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What's the inertia of cart A?

  1. Sep 25, 2016 #1
    1. The problem statement, all variables and given/known data
    A 1-kg standard cart collides with a cart A of unknown inertia. Both carts appear to be rolling with significant wheel friction because their velocities change with time as shown graph below: Mazur1e.ch4.p28.jpg
    What is the inertia of cart A?

    2. Relevant equations
    i am unsure how to even solve for inertia but i know the equation is i=mr^2 except i have never used this equation
    3. The attempt at a solution
    i tried randomly rearranging formula i know how to use for momentum and got 1.6 kg but i have never solve a problem like this and i'm very confused on how to actually solve for inertia
     
  2. jcsd
  3. Sep 25, 2016 #2

    Simon Bridge

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    That is the equation for the moment of inertia I of a body, so you can tell something about it's rotational dynamics. When "inertia" is used by itself it usually means "mass"... look up "law of inertia".

    I notice you got it right for your other problem.
     
  4. Sep 26, 2016 #3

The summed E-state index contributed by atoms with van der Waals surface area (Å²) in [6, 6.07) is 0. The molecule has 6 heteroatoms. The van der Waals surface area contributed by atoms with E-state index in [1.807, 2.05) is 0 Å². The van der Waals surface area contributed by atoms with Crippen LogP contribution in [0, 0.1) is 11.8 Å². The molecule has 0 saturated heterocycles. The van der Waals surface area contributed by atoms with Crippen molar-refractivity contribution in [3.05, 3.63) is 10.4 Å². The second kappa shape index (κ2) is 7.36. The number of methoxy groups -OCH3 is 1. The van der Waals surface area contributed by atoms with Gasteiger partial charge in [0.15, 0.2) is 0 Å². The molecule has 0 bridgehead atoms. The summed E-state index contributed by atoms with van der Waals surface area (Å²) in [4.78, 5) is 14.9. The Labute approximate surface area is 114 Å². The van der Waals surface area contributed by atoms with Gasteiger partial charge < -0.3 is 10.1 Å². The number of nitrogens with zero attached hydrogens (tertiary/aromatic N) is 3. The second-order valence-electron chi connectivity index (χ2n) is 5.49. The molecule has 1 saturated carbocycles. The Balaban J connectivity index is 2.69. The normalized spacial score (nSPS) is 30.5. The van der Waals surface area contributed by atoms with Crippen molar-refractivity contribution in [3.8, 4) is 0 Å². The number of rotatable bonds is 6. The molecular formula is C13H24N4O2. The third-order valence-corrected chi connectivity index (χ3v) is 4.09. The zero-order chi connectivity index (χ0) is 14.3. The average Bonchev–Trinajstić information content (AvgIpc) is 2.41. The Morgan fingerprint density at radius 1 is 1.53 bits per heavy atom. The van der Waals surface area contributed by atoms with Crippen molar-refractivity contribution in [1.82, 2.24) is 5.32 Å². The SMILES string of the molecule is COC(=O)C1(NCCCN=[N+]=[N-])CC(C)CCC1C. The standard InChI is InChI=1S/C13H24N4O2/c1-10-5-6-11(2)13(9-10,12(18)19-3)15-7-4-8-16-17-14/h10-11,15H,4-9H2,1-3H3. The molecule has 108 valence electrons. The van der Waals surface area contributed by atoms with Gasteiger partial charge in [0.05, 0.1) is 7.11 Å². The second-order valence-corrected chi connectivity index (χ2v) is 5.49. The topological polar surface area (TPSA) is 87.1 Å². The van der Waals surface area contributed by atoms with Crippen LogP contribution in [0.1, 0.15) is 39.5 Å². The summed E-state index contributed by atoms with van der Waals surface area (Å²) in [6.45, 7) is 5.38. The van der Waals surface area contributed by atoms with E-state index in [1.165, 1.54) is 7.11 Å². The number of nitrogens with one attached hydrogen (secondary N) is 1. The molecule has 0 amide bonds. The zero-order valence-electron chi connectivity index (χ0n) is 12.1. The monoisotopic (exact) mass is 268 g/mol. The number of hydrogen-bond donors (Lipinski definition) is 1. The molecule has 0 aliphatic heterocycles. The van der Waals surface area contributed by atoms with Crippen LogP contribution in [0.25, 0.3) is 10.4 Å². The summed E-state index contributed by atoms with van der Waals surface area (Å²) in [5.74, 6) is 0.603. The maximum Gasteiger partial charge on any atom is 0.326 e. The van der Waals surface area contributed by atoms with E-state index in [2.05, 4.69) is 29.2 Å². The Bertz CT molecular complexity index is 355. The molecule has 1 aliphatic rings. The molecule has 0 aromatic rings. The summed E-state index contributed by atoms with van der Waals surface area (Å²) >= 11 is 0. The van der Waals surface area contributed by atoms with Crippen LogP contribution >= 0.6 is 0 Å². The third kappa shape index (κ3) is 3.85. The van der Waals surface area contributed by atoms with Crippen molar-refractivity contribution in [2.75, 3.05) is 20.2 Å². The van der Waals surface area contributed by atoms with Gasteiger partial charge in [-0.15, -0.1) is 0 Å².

Am I just using the equation F=ma? that is what i got when i looked it up. if thats the case i don't know acceleration or the mass of cart A or the F and have three unknown variables
     
  5. Sep 26, 2016 #4

    PeroK

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    Does Newton's third law tell you anything about the forces involved?
     
  6. Sep 26, 2016 #5
    newtons third law says that for action there is an equal and opposite reaction. would this mean the the force acting on the standard cart is equal to the one on cart A?
     
  7. Sep 26, 2016 #6

    PeroK

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    You need to be more precise. The force that the standard cart exerts on cart A is equal and opposite to the force that cart A exers on the standard cart.

    But, do you think there are other forces involved? Hint: how long does the collision last?
     
  8. Sep 26, 2016 #7
    i don't think there is any other forces acting on the object. the collision is very quick and doesn't even last a second
     
  9. Sep 26, 2016 #8

    PeroK

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    That's not right. Normally these problems involve an instantaneous collision. But not in this case. The collision clearly lasts a significant length of time. In fact, it's exactly one second.
     
  10. Sep 26, 2016 #9
    so what does that mean?
     
  11. Sep 26, 2016 #10

    PeroK

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    Do you think friction took a break while the carts got on with their collision?
     
  12. Sep 26, 2016 #11
    No, so that means both carts have a force of friction acting on them. i am still unsure how to actually go about solving the question though
     
  13. Sep 26, 2016 #12

    PeroK